Philomène Terrace

This impressive eight unit stone row at 363-383 Daly Ave. was built in 1874 by Honoré Robillard in the Norman style, a style more reminiscent of buildings in old Québec City and Montreal than Ottawa. It is one of only a handful of stone houses to have been built in Sandy Hill[1]. A stone mason, the son of a stone mason (his father Antoine had been involved in the construction of the Rideau Canal and Notre Dame Basilica), Robillard was also a businessman and politician.


Philomène Terrace stands out for its two-foot thick stone walls, its classical symmetry, its stone gables and multiple chimneys. Inside, these houses feature open curving staircases, high ceilings, plaster rosettes and crown mouldings, high baseboards and ornate radiators. The servants’ quarters and the kitchen were originally in the basement and were accessible through a back staircase. The front verandas and the rear additions were built in the 1880s.


Robillard named the row after his first wife Philomène who died in 1879 in an accident  at the age of 39, after having borne him 7 or 9 children (the records disagree). Robillard remarried but did not have children with his second wife.


Robillard had a varied career. At the age of 17, he travelled to Australia to look for gold. A few years later, he participated in another gold rush, this time in British Columbia. When he returned for good to Ottawa in 1864, he acquired a quarry in Gloucester Township. He was named a colonel in the militia and a judge of the peace. Eventually, he entered politics, being first elected reeve in Gloucester, then the first francophone member of the Ontario Legislature (1883 – 1886).  In the 1883 provincial election, he ran as a Conservative against his younger brother Alexandre, a Radical, who then won the seat after Honoré left provincial politics. Finally, he represented Ottawa in the House of Commons (1887 – 1896).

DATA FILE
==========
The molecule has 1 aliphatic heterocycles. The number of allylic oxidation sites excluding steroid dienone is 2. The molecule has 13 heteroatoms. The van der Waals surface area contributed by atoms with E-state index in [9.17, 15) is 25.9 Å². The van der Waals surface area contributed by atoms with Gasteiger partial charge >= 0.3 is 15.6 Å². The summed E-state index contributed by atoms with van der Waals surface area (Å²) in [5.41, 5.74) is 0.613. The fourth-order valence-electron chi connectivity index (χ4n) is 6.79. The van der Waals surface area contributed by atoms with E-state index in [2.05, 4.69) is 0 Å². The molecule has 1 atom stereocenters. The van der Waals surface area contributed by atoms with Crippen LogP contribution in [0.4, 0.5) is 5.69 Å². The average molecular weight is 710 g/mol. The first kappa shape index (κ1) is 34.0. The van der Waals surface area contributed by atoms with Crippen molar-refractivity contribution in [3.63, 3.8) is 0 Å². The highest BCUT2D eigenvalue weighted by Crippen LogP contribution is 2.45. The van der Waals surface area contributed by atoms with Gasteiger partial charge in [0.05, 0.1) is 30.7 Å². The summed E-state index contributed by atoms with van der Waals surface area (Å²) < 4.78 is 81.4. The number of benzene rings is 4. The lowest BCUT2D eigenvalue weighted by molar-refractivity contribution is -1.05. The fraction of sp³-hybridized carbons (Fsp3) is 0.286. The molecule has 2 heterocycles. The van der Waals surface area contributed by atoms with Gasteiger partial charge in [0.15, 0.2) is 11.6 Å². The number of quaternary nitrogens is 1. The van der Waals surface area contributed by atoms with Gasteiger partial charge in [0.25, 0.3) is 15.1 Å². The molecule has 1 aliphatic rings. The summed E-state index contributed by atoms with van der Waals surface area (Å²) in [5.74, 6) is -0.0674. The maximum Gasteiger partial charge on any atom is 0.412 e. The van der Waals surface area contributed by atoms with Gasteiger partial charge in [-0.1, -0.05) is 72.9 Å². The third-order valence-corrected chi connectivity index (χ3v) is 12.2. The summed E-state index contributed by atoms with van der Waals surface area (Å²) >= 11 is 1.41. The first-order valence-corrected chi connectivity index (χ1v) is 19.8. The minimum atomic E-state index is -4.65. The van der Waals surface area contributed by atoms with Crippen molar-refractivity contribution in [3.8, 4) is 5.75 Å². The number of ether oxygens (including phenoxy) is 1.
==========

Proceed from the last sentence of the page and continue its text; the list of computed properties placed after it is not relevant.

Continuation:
In September 1886, Robillard and a business colleague purchased from the federal government the timber rights to 79 m2 of the Whitefish Lake First Nation Reserve near Sudbury for $399. Ten months later, Robillard and his colleague sold these same rights for an estimated $50,000. The matter was raised in Parliament and the Opposition accused the government of buying the support of a francophone businessman who might otherwise have opposed its suppression of the 1885 Riel rebellion. The Superintendant of Indian Affairs at the time, and the man held responsible for the sale, was Sir John A. Macdonald. In 2007, the Ontario Court of Appeal ruled that the federal government owed the Whitefish Lake First Nation millions of dollars in compensation for having breeched its fiduciary duty.


Robillard died in 1914 at the age of 79. He is buried in Notre Dame Cemetery.


[1] Stone houses that remain in Sandy Hill include Besserer House (149 Daly Ave.), the former Anglican bishop’s palace (161 Daly Ave.) and Winterholme (Sir Sandford Fleming’s house at 213 Chapel St.).